Scientists are finding more and more evidence that billions of microbes live in and on our bodies. Some believe that, as a result of diet and lifestyle, the bacteria that inhabit the guts of people in Western countries are so different from that of our ancestors that they contribute to "modern" diseases such as cancer and cardiovascular problems.
Anthropologist Jeff Leach hopes to test that theory by studying the microbiota of the Hadza, a community of hunter-gatherers in northern Tanzania whose lifestyle resembles that of humanity before the advent of agriculture. Leach, who's spending 2 years among the Hadza, also plans to adopt their lifestyle for a while to find out how it will change the microbes living in and on his own body. The first results of the study are expected later this year.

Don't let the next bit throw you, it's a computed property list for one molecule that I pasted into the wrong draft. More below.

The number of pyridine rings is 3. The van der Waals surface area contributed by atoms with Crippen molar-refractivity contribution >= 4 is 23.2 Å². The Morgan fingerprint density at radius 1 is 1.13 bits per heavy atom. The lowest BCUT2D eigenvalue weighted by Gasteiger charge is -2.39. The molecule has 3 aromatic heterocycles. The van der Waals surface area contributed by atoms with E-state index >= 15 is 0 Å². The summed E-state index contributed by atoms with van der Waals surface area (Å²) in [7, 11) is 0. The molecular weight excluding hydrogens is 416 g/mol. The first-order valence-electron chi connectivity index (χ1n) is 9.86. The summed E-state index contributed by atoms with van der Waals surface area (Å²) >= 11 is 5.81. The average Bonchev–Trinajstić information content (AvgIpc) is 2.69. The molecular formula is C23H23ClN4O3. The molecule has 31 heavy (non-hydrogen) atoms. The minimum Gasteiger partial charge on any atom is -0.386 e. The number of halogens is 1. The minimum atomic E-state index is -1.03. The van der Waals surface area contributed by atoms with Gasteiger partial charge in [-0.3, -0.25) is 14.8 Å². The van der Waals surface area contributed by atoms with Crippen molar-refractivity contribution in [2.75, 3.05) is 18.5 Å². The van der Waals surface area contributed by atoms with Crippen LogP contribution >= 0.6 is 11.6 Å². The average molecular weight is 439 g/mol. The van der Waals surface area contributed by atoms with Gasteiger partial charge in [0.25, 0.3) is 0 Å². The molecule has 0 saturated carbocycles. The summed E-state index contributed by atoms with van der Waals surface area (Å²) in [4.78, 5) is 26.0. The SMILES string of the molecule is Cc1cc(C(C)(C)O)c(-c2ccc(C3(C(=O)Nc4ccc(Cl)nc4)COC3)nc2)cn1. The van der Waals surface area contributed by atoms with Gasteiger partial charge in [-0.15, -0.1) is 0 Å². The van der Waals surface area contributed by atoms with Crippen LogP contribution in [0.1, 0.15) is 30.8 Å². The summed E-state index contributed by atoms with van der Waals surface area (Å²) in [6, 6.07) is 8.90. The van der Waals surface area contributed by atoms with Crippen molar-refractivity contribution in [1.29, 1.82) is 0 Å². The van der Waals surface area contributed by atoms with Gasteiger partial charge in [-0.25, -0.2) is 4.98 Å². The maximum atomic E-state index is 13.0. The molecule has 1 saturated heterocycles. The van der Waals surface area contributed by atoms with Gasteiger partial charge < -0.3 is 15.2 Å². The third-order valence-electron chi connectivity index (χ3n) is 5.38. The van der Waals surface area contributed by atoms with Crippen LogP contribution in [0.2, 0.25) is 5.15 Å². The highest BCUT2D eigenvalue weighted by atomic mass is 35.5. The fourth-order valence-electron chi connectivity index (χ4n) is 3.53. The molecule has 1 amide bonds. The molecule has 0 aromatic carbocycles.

For a longer story, see “Gut Instinct” in this week’s issue of Science.